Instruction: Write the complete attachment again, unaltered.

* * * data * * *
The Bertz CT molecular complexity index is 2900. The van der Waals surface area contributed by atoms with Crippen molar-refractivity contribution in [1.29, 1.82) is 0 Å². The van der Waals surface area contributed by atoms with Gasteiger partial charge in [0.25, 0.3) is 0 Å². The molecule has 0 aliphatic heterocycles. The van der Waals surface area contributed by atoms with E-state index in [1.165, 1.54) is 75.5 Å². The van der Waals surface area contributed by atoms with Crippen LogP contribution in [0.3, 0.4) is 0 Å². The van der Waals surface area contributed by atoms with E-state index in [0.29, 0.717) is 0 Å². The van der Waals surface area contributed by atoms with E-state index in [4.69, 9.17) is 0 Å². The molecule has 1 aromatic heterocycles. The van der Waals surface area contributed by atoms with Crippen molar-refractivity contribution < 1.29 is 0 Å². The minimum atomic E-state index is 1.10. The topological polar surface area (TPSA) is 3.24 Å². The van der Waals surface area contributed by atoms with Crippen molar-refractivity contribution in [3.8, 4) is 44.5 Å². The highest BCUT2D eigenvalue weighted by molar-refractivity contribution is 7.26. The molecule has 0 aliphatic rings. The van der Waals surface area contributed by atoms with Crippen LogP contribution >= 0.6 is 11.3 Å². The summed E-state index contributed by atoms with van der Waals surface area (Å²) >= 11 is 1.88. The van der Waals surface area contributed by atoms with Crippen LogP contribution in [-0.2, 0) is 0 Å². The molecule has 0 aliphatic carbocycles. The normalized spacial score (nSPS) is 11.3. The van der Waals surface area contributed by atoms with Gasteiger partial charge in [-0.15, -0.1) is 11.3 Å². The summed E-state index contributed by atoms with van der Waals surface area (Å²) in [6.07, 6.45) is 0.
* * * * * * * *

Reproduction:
The Bertz CT molecular complexity index is 2900. The van der Waals surface area contributed by atoms with Crippen molar-refractivity contribution in [1.29, 1.82) is 0 Å². The van der Waals surface area contributed by atoms with Gasteiger partial charge in [0.25, 0.3) is 0 Å². The molecule has 0 aliphatic heterocycles. The van der Waals surface area contributed by atoms with E-state index in [1.165, 1.54) is 75.5 Å². The van der Waals surface area contributed by atoms with Crippen LogP contribution in [0.3, 0.4) is 0 Å². The van der Waals surface area contributed by atoms with E-state index in [0.29, 0.717) is 0 Å². The van der Waals surface area contributed by atoms with E-state index in [4.69, 9.17) is 0 Å². The molecule has 1 aromatic heterocycles. The van der Waals surface area contributed by atoms with Crippen molar-refractivity contribution < 1.29 is 0 Å². The minimum atomic E-state index is 1.10. The topological polar surface area (TPSA) is 3.24 Å². The van der Waals surface area contributed by atoms with Crippen molar-refractivity contribution in [3.8, 4) is 44.5 Å². The highest BCUT2D eigenvalue weighted by molar-refractivity contribution is 7.26. The molecule has 0 aliphatic rings. The van der Waals surface area contributed by atoms with Crippen LogP contribution >= 0.6 is 11.3 Å². The summed E-state index contributed by atoms with van der Waals surface area (Å²) >= 11 is 1.88. The van der Waals surface area contributed by atoms with Crippen LogP contribution in [-0.2, 0) is 0 Å². The molecule has 0 aliphatic carbocycles. The normalized spacial score (nSPS) is 11.3. The van der Waals surface area contributed by atoms with Gasteiger partial charge in [-0.15, -0.1) is 11.3 Å². The summed E-state index contributed by atoms with van der Waals surface area (Å²) in [6.07, 6.45) is 0.